1. What significance do you attach to the train references in Automatic World?2. Why do you think the author chose this title for his novel?3. Different devices shape this narrative, such as memory loss and re-engagement with the world, interweaving of stories that at first seem unrelated, and a willingness to shift time forward or backward. Can you think of other authors who have such devices in their writing?4. If the book had been written as a collection of short stories, each self-contained as a linear narrative, but retaining the linking elements, how would your perception of it change?5. What was your reaction to the passages in which the author (or narrator) addressed you directly?6. Did you find yourself especially emotionally involved with one story-strand or one character?7. Can you recall any surprises — for example, when one of your assumptions about a character or event turned out to be false?8. The book is rich in evocative and poetic detail. Did any particular metaphors or imagery lodge in your mind?9. Why is Dory writing her letter?10. At the end of the book, did you feel some questions were left unanswered?11. Rereading the book will be a very different experience from the first reading. Does this add to the value of the book?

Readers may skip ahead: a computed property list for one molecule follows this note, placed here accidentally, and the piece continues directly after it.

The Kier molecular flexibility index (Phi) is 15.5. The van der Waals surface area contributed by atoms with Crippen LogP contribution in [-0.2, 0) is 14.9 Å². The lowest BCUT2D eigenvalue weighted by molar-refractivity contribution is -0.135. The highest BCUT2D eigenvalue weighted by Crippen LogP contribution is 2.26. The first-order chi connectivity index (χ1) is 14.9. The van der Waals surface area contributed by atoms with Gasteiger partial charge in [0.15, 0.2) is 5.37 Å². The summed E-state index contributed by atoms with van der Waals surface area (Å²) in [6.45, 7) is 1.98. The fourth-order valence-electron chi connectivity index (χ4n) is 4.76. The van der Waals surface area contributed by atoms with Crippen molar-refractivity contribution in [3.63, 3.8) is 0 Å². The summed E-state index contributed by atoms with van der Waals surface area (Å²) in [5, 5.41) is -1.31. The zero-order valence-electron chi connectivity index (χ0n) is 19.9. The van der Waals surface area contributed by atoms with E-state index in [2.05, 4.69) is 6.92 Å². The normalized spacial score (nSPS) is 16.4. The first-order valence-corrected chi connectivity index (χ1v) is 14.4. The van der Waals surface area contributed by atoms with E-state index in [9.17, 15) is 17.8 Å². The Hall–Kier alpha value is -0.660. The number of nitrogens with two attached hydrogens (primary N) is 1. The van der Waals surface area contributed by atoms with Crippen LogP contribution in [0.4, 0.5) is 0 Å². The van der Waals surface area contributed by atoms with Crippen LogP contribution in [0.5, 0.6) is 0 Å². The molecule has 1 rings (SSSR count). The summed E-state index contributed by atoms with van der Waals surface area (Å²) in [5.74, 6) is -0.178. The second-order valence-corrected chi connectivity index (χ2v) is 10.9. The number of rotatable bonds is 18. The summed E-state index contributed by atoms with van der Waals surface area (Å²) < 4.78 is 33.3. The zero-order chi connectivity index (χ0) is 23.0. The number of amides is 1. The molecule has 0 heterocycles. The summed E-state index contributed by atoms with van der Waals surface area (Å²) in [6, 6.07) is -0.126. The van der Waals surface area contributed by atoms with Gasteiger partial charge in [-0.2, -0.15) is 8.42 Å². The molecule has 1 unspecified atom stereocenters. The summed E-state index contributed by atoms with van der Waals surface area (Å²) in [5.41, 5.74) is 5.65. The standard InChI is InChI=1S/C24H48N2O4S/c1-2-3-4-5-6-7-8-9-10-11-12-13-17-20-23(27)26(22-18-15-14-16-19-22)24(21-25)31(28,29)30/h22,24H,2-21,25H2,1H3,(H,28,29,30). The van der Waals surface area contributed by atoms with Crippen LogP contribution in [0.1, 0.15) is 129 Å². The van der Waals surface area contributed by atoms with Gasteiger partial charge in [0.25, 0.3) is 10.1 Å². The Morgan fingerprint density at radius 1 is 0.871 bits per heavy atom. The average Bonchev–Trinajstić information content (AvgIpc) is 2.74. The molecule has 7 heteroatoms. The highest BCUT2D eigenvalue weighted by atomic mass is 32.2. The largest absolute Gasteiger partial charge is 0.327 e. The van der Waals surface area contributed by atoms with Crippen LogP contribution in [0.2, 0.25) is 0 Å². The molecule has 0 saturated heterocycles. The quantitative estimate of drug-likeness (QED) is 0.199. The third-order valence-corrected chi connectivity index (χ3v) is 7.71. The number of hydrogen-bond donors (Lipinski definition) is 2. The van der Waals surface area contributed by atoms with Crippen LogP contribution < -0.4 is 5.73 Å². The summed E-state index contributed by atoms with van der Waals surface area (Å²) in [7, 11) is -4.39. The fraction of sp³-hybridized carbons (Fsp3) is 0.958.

Editorial Reviews

"What a relief to find a new writer as good as Struan Sinclair. . . . Everything Breathed is a genuinely exciting book." — The Guardian (UK)"The writing is crisp and elegant, the characters familiar enough to be inviting. . . . The reader is advised to free up the rest of the afternoon and evening. And to leave tomorrow for recovery. A marvelous collection." — Michael Redhill, author of ConsolationFrom the Hardcover edition.